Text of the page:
Email Fail, Part 32

, , , , , | Working | July 7, 2021

Out of the blue, I receive the following email from “service.call.planning” at a well-known home appliance manufacturer’s email address.

Manufacturer Email: “Good afternoon. I have tried to contact you today regarding a visit for your hob, but unfortunately, I was not able to leave a message or speak to you directly. Due to the fact our technician requires parts for the repair, I have rescheduled the appointment for [date]. If for any reason this date is not suitable, please do not hesitate to contact us using the number below.”

It doesn’t look like the usual spam or a scammer. They are clearly trying to contact someone and repair their hob. This customer’s email address is probably similar to mine, as my email address contains a common name.  

I am not the customer they are looking for, though. I am fairly certain of this, not just because I do not need a hob repair, but also because the phone number and web address provided are in the UK; I am in Sydney, Australia.

I do a quick search, and the website and phone number seem legit. I decide to be helpful. However, I have noticed I am usually quite verbose, so I decide to stick just to the relevant facts and requested actions in my reply.

My Email: “Good morning. I believe you have the wrong email address. Would you kindly check your records, please? Kind regards.”

I receive the following response.

Manufacturer Email: “Good morning. Thank you for your following email. I can confirm we have the following address details.”

In their email to me was a screenshot of the full database details of their UK customer, including name, residential address, phone number, and mobile phone number! And, of course, MY email address.

I sent as stern a response as I could manage, letting them know that I had not asked for this information and was upset that they’d sent it to me. I pointed out that they had done the equivalent of receiving a not-at-this-address response, addressing a new letter to the same address, and enclosing a customer’s personal information, except that I did not have the option of returning it unopened. This time, I explicitly requested that they delete my email address from their records. They sent a suitably apologetic response and agreed to do so, and said they’d train the agent responsible for this exchange.

Looking back, I can kind of see how “You have the wrong email address” could have been interpreted as, “I am your customer and you have my email address wrong,” if I hadn’t been EMAILING them from that very address!

Related:
Email Fail, Part 31
Email Fail, Part 30
Email Fail, Part 29
Email Fail, Part 28
Email Fail, Part 27

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Please Advise So I Can Ignore You

, , , , , | Working | January 7, 2021

I work for a small manufacturing company. I am asked to bring in some improvements to improve certain areas and help reduce customer complaints. This is something I have been doing for years, and I have seen what happens to companies that don’t listen to complaints and those that lost big business because of it, so I am keen to help.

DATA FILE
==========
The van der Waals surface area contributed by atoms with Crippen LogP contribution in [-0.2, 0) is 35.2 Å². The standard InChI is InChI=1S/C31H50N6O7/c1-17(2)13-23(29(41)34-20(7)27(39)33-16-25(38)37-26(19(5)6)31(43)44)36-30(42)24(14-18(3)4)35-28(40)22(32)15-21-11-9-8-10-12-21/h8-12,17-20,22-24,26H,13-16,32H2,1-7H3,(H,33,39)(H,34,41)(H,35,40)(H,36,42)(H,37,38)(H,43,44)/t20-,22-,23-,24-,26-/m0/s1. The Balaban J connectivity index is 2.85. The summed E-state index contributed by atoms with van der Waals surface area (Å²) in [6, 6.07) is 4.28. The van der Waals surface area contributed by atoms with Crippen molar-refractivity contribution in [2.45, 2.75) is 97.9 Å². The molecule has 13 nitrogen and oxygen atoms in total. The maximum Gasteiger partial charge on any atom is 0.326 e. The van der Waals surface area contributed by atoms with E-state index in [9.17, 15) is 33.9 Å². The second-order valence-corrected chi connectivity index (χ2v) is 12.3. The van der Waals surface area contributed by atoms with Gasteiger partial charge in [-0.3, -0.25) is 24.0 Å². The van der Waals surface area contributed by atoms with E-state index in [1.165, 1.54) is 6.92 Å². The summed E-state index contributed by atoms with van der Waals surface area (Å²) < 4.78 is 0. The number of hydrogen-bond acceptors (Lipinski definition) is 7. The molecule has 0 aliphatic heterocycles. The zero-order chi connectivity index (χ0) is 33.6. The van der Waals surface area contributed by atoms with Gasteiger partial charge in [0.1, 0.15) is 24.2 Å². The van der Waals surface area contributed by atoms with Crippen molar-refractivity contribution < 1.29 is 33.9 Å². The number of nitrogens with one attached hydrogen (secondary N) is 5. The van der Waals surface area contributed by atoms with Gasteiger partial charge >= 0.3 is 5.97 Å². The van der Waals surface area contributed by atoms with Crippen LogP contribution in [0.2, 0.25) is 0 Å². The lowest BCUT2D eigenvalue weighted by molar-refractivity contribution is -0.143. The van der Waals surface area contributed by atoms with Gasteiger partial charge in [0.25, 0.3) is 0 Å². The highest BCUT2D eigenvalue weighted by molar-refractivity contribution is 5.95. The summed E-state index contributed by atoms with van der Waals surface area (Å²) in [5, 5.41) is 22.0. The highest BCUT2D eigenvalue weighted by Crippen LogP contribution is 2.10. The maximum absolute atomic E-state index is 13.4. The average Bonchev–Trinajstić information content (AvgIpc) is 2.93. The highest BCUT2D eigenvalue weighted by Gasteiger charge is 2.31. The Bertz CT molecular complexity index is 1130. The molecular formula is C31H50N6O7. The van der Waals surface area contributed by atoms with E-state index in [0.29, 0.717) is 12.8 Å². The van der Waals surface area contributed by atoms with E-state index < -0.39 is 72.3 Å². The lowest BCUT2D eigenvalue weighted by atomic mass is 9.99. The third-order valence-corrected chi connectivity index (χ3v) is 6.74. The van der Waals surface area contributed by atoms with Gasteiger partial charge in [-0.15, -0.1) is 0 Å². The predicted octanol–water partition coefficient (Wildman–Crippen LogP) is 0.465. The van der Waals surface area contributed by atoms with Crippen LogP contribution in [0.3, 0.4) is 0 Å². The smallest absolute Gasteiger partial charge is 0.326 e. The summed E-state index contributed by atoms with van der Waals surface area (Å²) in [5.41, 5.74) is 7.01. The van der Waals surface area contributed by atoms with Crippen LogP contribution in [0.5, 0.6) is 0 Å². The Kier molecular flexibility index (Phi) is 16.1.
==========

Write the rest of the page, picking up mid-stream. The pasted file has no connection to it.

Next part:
The single biggest complaint? Customers are missing parts. After some investigation, I find that it is because the parts are being counted by hand and people make mistakes. I report back to my boss.

Me: “The biggest complaint is missing parts. It’s costing the company [some hundreds of pounds] in shipping replacement parts. The reason for this is human error.”

Manager: “So, how do you propose to fix this?”

Me: “Simple: they sell scales that will count parts for you. You will make the money back in six months. If you would like to stop all claims, it attaches to a label printer and you could prove each shipment was correct for a few more pennies a shipment.”

Manager: “Fantastic! [Owner] will be pleased. Oh, you’d better check that it’s okay with the operator.”

Me: “The operator who puts the parts into the bags? I can do that. I mean, it will mean fewer complaints and an easier job for them. If I explain that, surely they will be on board.”

Manager: “Err, yeah. Give it a try.”

I leave the office a little shocked. This is a big problem for the company. Customers only stay customers when it is more hassle to change than it is to deal with the issues. Risking it because of an operator having to change slightly? I get the need to keep everyone involved and figure that they will be reasonable.

I explain my suggestion to the worker, being very careful to explain that the issue is not with her but with manual work in general.

Me: “So, what do you think? The scales are easy to use. They may be a little faster, but they’re a lot more accurate.”

Worker: “It won’t work.”

Me: “Are you sure? I have put these systems in place before at other companies. They are literally designed to do this. We could rent a set to give it a try?”

Worker: “It’s too drafty in here. It won’t work; we have tried before.”

I look around at the sealed clean room; no doors or windows are allowed to be open.

Me: “Oh, don’t worry. They can be put in clear boxes, and a little draft can be prevented.”

Worker: “Just drop it, okay? I said it won’t work!”

I can take a hint. I let the manager know the response.

Manager: “Well, that’s a shame. It sounded like a good idea.”

Me: “Wait. We aren’t going ahead? I can prove it will work. H***, I will personally pay for the rental.”

Manager: “Don’t want to upset the team, do we?”